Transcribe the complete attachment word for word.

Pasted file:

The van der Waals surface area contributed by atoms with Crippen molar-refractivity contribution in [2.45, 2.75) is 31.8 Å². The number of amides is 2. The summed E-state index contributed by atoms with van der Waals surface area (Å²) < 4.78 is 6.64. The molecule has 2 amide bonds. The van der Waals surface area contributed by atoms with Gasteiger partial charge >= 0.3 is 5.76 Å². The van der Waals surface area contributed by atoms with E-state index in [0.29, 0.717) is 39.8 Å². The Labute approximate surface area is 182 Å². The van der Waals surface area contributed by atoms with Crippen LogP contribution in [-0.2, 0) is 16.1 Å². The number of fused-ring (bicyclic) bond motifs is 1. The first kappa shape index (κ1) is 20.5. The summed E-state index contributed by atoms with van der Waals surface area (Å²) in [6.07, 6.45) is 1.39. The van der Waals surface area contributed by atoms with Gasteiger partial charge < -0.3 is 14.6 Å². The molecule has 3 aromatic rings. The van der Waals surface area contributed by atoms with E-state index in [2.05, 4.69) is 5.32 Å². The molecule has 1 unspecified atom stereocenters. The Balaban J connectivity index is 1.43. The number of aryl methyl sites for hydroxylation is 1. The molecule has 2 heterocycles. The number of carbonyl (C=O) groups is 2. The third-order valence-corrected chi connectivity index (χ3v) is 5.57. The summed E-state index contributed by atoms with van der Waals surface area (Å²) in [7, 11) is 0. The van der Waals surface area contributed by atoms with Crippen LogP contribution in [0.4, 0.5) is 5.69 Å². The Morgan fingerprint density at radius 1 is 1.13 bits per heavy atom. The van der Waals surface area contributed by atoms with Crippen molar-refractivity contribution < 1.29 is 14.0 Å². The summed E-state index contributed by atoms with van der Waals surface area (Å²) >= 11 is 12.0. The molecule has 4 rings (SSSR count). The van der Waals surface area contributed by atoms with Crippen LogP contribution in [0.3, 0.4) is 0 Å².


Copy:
The van der Waals surface area contributed by atoms with Crippen molar-refractivity contribution in [2.45, 2.75) is 31.8 Å². The number of amides is 2. The summed E-state index contributed by atoms with van der Waals surface area (Å²) < 4.78 is 6.64. The molecule has 2 amide bonds. The van der Waals surface area contributed by atoms with Gasteiger partial charge >= 0.3 is 5.76 Å². The van der Waals surface area contributed by atoms with E-state index in [0.29, 0.717) is 39.8 Å². The Labute approximate surface area is 182 Å². The van der Waals surface area contributed by atoms with Crippen LogP contribution in [-0.2, 0) is 16.1 Å². The number of fused-ring (bicyclic) bond motifs is 1. The first kappa shape index (κ1) is 20.5. The summed E-state index contributed by atoms with van der Waals surface area (Å²) in [6.07, 6.45) is 1.39. The van der Waals surface area contributed by atoms with Gasteiger partial charge < -0.3 is 14.6 Å². The molecule has 3 aromatic rings. The van der Waals surface area contributed by atoms with E-state index in [2.05, 4.69) is 5.32 Å². The molecule has 1 unspecified atom stereocenters. The Balaban J connectivity index is 1.43. The number of aryl methyl sites for hydroxylation is 1. The molecule has 2 heterocycles. The number of carbonyl (C=O) groups is 2. The third-order valence-corrected chi connectivity index (χ3v) is 5.57. The summed E-state index contributed by atoms with van der Waals surface area (Å²) in [7, 11) is 0. The van der Waals surface area contributed by atoms with Crippen LogP contribution in [0.4, 0.5) is 5.69 Å². The Morgan fingerprint density at radius 1 is 1.13 bits per heavy atom. The van der Waals surface area contributed by atoms with Crippen molar-refractivity contribution < 1.29 is 14.0 Å². The summed E-state index contributed by atoms with van der Waals surface area (Å²) >= 11 is 12.0. The molecule has 4 rings (SSSR count). The van der Waals surface area contributed by atoms with Crippen LogP contribution in [0.3, 0.4) is 0 Å².